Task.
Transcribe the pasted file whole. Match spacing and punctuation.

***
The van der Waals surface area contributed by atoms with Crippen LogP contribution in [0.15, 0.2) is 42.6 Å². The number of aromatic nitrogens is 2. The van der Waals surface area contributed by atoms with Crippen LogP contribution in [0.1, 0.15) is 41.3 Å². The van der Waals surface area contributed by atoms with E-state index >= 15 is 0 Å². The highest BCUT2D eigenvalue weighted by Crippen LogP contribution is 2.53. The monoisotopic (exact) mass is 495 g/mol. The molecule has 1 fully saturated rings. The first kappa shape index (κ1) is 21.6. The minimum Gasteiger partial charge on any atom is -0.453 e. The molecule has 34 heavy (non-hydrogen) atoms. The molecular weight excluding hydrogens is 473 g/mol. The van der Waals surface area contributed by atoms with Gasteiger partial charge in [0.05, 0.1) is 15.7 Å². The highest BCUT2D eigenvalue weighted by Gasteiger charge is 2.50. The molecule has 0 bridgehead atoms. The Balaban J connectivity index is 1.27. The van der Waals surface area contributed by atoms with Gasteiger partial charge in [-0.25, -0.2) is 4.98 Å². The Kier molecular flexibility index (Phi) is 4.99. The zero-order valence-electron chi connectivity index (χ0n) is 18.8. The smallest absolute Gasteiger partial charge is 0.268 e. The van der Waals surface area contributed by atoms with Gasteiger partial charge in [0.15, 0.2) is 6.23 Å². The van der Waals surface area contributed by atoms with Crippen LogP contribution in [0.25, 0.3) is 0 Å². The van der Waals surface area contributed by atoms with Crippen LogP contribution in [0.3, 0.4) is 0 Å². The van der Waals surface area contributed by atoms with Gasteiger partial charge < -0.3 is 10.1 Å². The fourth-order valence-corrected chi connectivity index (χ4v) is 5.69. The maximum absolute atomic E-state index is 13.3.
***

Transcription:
The van der Waals surface area contributed by atoms with Crippen LogP contribution in [0.15, 0.2) is 42.6 Å². The number of aromatic nitrogens is 2. The van der Waals surface area contributed by atoms with Crippen LogP contribution in [0.1, 0.15) is 41.3 Å². The van der Waals surface area contributed by atoms with E-state index >= 15 is 0 Å². The highest BCUT2D eigenvalue weighted by Crippen LogP contribution is 2.53. The monoisotopic (exact) mass is 495 g/mol. The molecule has 1 fully saturated rings. The first kappa shape index (κ1) is 21.6. The minimum Gasteiger partial charge on any atom is -0.453 e. The molecule has 34 heavy (non-hydrogen) atoms. The molecular weight excluding hydrogens is 473 g/mol. The van der Waals surface area contributed by atoms with Gasteiger partial charge in [0.05, 0.1) is 15.7 Å². The highest BCUT2D eigenvalue weighted by Gasteiger charge is 2.50. The molecule has 0 bridgehead atoms. The Balaban J connectivity index is 1.27. The van der Waals surface area contributed by atoms with Gasteiger partial charge in [-0.25, -0.2) is 4.98 Å². The Kier molecular flexibility index (Phi) is 4.99. The zero-order valence-electron chi connectivity index (χ0n) is 18.8. The smallest absolute Gasteiger partial charge is 0.268 e. The van der Waals surface area contributed by atoms with Gasteiger partial charge in [0.15, 0.2) is 6.23 Å². The van der Waals surface area contributed by atoms with Crippen LogP contribution in [0.25, 0.3) is 0 Å². The van der Waals surface area contributed by atoms with Crippen LogP contribution in [0.3, 0.4) is 0 Å². The van der Waals surface area contributed by atoms with Gasteiger partial charge < -0.3 is 10.1 Å². The fourth-order valence-corrected chi connectivity index (χ4v) is 5.69. The maximum absolute atomic E-state index is 13.3.